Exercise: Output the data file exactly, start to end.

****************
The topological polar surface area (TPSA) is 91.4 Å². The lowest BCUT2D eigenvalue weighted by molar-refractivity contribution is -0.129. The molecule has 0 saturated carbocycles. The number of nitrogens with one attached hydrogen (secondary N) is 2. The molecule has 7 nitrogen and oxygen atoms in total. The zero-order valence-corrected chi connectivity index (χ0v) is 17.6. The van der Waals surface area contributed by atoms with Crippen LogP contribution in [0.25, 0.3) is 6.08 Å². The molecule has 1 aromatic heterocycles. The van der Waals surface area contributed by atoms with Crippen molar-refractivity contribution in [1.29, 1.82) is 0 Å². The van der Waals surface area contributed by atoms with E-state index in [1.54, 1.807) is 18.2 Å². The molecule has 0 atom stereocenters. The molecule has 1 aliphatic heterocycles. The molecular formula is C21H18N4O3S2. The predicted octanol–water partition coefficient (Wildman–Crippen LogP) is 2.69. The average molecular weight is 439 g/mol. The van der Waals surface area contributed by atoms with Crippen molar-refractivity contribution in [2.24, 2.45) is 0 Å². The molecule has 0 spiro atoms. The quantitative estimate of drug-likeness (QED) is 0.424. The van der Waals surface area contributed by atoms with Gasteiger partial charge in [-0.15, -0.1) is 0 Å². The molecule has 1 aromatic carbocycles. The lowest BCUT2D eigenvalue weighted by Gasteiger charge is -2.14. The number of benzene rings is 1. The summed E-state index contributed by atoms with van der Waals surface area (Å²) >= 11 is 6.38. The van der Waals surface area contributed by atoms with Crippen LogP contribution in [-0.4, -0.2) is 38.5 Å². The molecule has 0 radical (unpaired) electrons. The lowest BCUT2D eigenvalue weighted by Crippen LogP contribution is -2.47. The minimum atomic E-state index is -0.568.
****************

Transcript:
The topological polar surface area (TPSA) is 91.4 Å². The lowest BCUT2D eigenvalue weighted by molar-refractivity contribution is -0.129. The molecule has 0 saturated carbocycles. The number of nitrogens with one attached hydrogen (secondary N) is 2. The molecule has 7 nitrogen and oxygen atoms in total. The zero-order valence-corrected chi connectivity index (χ0v) is 17.6. The van der Waals surface area contributed by atoms with Crippen LogP contribution in [0.25, 0.3) is 6.08 Å². The molecule has 1 aromatic heterocycles. The van der Waals surface area contributed by atoms with Crippen molar-refractivity contribution in [1.29, 1.82) is 0 Å². The van der Waals surface area contributed by atoms with E-state index in [1.54, 1.807) is 18.2 Å². The molecule has 0 atom stereocenters. The molecule has 1 aliphatic heterocycles. The molecular formula is C21H18N4O3S2. The predicted octanol–water partition coefficient (Wildman–Crippen LogP) is 2.69. The average molecular weight is 439 g/mol. The van der Waals surface area contributed by atoms with Crippen molar-refractivity contribution in [2.24, 2.45) is 0 Å². The molecule has 0 spiro atoms. The quantitative estimate of drug-likeness (QED) is 0.424. The van der Waals surface area contributed by atoms with Gasteiger partial charge in [-0.15, -0.1) is 0 Å². The molecule has 1 aromatic carbocycles. The lowest BCUT2D eigenvalue weighted by Gasteiger charge is -2.14. The number of benzene rings is 1. The summed E-state index contributed by atoms with van der Waals surface area (Å²) >= 11 is 6.38. The van der Waals surface area contributed by atoms with Crippen LogP contribution in [-0.4, -0.2) is 38.5 Å². The molecule has 0 radical (unpaired) electrons. The lowest BCUT2D eigenvalue weighted by Crippen LogP contribution is -2.47. The minimum atomic E-state index is -0.568.